Parenting A Child with ADHD

Child with ADHD

Learn To Thrive

I am inspired by every opportunity I have to spend time with a group of parents of kids with ADHD. Whether in person or on the phone, it’s empowering to be among conscious people who are trying to do the best that they can to support their child(ren), their families, their spouses and themselves.

Recently, it was an ADHD support group. I was their guest facilitator, which was, quite truly, my honor.

These parents came together – some eagerly, some with hesitation — in search of connection, comfort and content. They didn’t know each other by name or by face, but they understood each other very well.

Throughout the evening, tears of sadness responded to the pain in their stories, their struggles; tears of joy helped them connect to the positive possibilities of raising fascinating and complex young people. The tears were for them and their children; they were for me and mine. Ours are not simple lives.

When I meet parents of ADHD kids, I encounter a depth of love and loyalty that is something like a mama bear’s. These parents – we parents – are tenacious. We are passionately committed to our children’s success – often to the exclusion of our own health and wellness. (Redirecting that trend, by the way, inspired my work with parents of kids with complex needs, and was Diane’s and my original motivation for starting ImpactADHD.)

Parents of kids with ADHD are trying to “figure it all out.” They are hard-working, diligent, resourceful, exhausted, overwhelmed, scared, committed, engaged and so much more. They are more likely to sacrifice themselves than they are to go for an easy fix. They want help, and they want guidance. They want – desperately – for their children’s happiness and success.

I was most moved, that night, by our group’s thoughtful conversation about success. We talked about what success means, and what happens to our kids when society tells us success should look a certain way. Together we identified two steps to lighten the load on our kids, and on us as parents:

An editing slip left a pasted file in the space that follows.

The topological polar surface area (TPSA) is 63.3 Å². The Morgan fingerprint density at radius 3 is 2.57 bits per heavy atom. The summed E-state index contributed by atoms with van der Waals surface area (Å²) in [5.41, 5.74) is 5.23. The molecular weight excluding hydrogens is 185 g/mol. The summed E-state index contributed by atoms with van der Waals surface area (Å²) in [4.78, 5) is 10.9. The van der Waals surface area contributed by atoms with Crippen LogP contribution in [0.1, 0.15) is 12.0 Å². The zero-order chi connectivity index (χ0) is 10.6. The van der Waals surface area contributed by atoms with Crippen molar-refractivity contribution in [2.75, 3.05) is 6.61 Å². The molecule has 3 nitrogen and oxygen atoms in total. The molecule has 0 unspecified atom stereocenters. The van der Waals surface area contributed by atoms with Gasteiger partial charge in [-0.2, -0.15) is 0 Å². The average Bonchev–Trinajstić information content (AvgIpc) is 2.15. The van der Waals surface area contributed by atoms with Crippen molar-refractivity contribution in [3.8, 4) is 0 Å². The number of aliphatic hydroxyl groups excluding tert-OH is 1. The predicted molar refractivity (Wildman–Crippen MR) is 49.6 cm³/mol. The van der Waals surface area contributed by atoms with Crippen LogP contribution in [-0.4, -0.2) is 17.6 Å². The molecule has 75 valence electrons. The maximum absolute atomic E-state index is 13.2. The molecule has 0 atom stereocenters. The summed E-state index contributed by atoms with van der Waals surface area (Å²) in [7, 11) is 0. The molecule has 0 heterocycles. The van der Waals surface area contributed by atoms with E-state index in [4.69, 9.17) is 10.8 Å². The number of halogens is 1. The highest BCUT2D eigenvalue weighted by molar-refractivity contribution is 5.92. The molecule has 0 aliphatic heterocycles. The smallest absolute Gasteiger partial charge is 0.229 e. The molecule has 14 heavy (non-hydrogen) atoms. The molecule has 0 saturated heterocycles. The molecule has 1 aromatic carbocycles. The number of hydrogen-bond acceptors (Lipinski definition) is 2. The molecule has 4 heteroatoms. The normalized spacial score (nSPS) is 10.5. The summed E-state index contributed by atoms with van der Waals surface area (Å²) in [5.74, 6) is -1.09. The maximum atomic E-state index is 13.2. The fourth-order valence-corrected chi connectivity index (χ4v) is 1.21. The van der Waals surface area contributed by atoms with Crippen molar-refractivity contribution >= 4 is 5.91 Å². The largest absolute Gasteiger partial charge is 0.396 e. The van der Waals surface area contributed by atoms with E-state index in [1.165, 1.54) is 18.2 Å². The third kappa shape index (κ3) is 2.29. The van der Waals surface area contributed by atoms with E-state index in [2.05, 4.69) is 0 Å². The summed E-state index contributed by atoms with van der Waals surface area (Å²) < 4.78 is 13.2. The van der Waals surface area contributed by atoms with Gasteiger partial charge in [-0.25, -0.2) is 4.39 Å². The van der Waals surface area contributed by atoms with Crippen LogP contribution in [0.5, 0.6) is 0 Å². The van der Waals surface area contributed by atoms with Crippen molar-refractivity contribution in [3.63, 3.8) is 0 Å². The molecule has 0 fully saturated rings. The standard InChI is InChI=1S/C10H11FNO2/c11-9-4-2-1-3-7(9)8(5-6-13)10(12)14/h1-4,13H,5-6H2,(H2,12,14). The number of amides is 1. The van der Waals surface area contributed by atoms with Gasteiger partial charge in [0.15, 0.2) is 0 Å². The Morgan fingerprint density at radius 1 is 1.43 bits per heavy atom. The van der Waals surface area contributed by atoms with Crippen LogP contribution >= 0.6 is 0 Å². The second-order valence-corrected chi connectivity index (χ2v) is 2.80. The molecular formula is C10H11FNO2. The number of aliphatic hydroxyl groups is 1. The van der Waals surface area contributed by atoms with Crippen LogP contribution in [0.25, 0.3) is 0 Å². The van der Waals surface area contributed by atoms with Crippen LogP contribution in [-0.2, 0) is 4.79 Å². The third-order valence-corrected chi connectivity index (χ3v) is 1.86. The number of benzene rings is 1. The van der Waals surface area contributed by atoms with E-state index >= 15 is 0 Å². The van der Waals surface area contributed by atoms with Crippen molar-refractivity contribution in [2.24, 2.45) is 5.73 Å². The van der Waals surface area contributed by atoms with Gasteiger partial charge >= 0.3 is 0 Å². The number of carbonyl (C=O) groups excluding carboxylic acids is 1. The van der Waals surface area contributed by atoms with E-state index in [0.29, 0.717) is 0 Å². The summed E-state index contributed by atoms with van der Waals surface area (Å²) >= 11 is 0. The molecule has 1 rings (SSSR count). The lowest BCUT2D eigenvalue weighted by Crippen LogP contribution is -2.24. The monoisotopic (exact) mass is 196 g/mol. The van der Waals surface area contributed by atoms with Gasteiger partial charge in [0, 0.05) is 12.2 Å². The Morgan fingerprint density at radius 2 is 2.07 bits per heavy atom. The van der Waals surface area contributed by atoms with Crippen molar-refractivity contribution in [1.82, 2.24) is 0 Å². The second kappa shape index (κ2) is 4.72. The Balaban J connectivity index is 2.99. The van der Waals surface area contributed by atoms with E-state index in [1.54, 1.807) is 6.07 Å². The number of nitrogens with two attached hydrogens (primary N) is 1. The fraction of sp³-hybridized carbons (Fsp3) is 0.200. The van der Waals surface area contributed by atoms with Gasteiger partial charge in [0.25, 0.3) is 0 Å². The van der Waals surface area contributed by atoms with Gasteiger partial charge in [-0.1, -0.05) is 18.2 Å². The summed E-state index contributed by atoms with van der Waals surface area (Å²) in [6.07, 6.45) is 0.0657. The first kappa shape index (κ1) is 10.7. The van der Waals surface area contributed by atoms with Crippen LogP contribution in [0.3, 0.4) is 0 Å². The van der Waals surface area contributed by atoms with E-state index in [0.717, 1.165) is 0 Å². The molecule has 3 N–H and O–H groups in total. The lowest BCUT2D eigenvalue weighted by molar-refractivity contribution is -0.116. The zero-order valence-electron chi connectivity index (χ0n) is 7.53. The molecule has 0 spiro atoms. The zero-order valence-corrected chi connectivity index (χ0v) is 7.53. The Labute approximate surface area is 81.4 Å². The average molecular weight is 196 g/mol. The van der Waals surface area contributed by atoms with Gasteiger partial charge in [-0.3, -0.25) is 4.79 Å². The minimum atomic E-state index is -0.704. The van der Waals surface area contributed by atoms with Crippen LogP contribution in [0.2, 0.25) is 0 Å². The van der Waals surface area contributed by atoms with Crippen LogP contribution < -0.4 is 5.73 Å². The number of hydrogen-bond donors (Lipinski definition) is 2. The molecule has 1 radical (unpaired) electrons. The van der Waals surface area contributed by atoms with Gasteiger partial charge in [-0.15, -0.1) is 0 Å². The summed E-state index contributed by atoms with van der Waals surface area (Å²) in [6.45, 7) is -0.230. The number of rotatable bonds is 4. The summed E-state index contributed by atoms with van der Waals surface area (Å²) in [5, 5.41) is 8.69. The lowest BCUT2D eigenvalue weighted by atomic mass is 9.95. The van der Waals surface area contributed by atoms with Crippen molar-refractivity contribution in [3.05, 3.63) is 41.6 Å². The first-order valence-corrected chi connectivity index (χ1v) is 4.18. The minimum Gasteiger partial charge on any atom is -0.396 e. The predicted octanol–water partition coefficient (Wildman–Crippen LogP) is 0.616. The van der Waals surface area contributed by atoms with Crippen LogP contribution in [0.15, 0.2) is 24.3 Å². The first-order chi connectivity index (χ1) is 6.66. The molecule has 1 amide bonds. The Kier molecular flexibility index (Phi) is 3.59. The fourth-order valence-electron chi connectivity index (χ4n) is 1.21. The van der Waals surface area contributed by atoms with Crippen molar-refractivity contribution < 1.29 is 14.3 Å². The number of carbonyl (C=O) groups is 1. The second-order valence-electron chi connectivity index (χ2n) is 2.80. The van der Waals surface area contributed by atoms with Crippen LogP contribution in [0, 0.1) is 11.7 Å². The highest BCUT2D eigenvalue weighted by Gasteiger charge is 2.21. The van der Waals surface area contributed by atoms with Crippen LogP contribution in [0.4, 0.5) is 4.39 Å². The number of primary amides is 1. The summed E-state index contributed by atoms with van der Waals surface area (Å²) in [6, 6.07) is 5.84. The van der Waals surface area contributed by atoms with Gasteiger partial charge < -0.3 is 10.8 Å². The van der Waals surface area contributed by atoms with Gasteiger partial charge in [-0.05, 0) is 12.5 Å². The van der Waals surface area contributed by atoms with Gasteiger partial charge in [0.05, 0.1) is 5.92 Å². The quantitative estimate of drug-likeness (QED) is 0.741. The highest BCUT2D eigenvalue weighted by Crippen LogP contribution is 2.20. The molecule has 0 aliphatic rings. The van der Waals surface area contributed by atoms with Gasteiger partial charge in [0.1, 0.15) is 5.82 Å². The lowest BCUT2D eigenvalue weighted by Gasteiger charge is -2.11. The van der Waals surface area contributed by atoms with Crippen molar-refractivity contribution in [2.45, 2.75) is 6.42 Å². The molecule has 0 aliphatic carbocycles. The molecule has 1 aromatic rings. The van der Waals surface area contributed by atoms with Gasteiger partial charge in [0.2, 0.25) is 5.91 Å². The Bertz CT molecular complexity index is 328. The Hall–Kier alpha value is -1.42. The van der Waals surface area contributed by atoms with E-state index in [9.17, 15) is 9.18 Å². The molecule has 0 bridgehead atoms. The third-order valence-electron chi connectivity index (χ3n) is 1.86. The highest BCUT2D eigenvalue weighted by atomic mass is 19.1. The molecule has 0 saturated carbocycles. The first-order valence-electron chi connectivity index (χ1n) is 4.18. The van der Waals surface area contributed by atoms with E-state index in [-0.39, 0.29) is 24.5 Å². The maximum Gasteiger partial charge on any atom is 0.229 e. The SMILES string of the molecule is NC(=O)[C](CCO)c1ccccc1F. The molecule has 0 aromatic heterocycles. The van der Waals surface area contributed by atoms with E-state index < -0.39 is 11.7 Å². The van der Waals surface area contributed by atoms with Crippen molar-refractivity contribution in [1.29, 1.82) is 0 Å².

1) Reframe Success. Success is in the mind of the beholder. I challenged parents to redefine success in terms of what is beneficial for their kids. When we let go of our own (and others’) preconceived notions, we can begin to create new expectations. When new dreams come from knowing our kids for who they are, rather than someone else’s “shoulds,” it takes off pressure and opens up a world of possibilities.

2) Identify Areas of Strength. ADHD coaching is all about playing to our strengths. When we focus on our successes, it breeds more strength and success. Similarly, with our kids, when we encourage them to pursue their passions, they find motivations that they can use to get themselves through inevitable hard times.

I asked the parents, regardless of their kids’ age, to respond to the question: what is your child’s gift? Each parent in the group shared the one great passion, gift or talent s/he knows her child possesses. It was incredible for everyone to hear, and it helped to create new visions for success.

My job as a coach is to help parents remove their feelings of desperation so that they can help their kids without getting stuck.. One powerful way that I do that is by enabling parents to talk to each other, mostly online and on the phone. For our kids to find their greatest success, we parents must stick together, remind each other of the successes and possibilities, let go of the desperation, and encourage each other to enjoy the ride!

This week, whether it’s on the phone or in person, start breaking down the barriers for yourself, and your child(ren). Reach out. Talk about it. Cry and laugh about it. Identify successes. And don’t let anyone tell you that you aren’t doing enough. I know what you’re doing. In my book, you deserve a medal of honor!

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